It should be noted, finally, that Joseph Pearce is a very young scholar. Having such young talent appear on the scene bodes well for the future of Chesterton studies. At the same time, some of the inexperience of youth will be spotted in this work. For example, at times, some of the information on Chesterton’s life is presented by Pearce somewhat out of chronological order. These slips, however, always minor in nature, and probably the result of Pearce knowing his subject so well that he forgets to tell his reader things in just the right sequence, do not detract from the easy readableness of Pearce’s work overall. Indeed, while nearly every Chesterton biographer recognizes the pride of place which is held by Maisie Ward’s classic 1944 biography of G. K. C., I have no hesitation in recommending Joseph Pearce’s study as an excellent first choice among Chesterton biographies for readers wanting to know more about the life and work of this brilliant convert.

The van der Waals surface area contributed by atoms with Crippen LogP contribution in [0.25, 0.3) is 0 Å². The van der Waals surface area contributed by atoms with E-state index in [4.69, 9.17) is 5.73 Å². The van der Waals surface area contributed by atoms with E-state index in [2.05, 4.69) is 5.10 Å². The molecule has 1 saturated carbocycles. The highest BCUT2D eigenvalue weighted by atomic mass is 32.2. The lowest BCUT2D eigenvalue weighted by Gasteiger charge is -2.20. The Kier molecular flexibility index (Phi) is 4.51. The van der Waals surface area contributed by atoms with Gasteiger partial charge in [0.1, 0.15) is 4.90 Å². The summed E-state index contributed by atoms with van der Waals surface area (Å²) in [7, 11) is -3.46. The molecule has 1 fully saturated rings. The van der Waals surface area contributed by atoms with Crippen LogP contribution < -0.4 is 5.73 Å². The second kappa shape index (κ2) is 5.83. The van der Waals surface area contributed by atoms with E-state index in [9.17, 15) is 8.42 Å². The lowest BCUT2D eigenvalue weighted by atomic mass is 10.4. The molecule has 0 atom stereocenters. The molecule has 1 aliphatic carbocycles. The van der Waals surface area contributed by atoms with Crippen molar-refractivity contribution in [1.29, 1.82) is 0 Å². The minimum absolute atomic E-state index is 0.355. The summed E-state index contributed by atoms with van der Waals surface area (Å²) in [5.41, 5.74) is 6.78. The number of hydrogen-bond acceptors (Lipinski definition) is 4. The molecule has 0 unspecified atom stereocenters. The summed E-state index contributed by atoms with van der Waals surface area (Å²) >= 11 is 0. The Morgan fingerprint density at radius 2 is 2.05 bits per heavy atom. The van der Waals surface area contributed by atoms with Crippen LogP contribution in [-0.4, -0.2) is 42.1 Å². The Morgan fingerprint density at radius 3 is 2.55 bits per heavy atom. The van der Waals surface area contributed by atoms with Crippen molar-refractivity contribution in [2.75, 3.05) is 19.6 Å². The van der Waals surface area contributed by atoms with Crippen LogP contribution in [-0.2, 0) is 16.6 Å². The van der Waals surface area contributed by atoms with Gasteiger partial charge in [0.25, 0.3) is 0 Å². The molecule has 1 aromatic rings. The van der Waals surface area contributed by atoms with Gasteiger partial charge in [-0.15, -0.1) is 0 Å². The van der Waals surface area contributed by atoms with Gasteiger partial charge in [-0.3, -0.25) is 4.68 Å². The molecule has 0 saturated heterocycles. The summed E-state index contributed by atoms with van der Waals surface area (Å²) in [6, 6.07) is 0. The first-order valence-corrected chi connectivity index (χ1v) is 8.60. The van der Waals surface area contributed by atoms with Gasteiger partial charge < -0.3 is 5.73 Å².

Another review

by Dr. Peters

Gilbert Keith Chesterton once half-hopefully remarked that historians would have a hard time finding any trace of him after his death. Doubtless he squirms in his grave every time a new biography of him comes out. The man who tolerated only one published picture of himself (and that, because it made him look fatter than he was) must count it as new purgatory each time a book-length study his life and work appears. But we of the Church militant, still slogging it out in this Valley of Tears, count it as a fore-taste of heaven to be treated to a new biography of G. K. C., especially when it is done as well Joseph Pearce’s.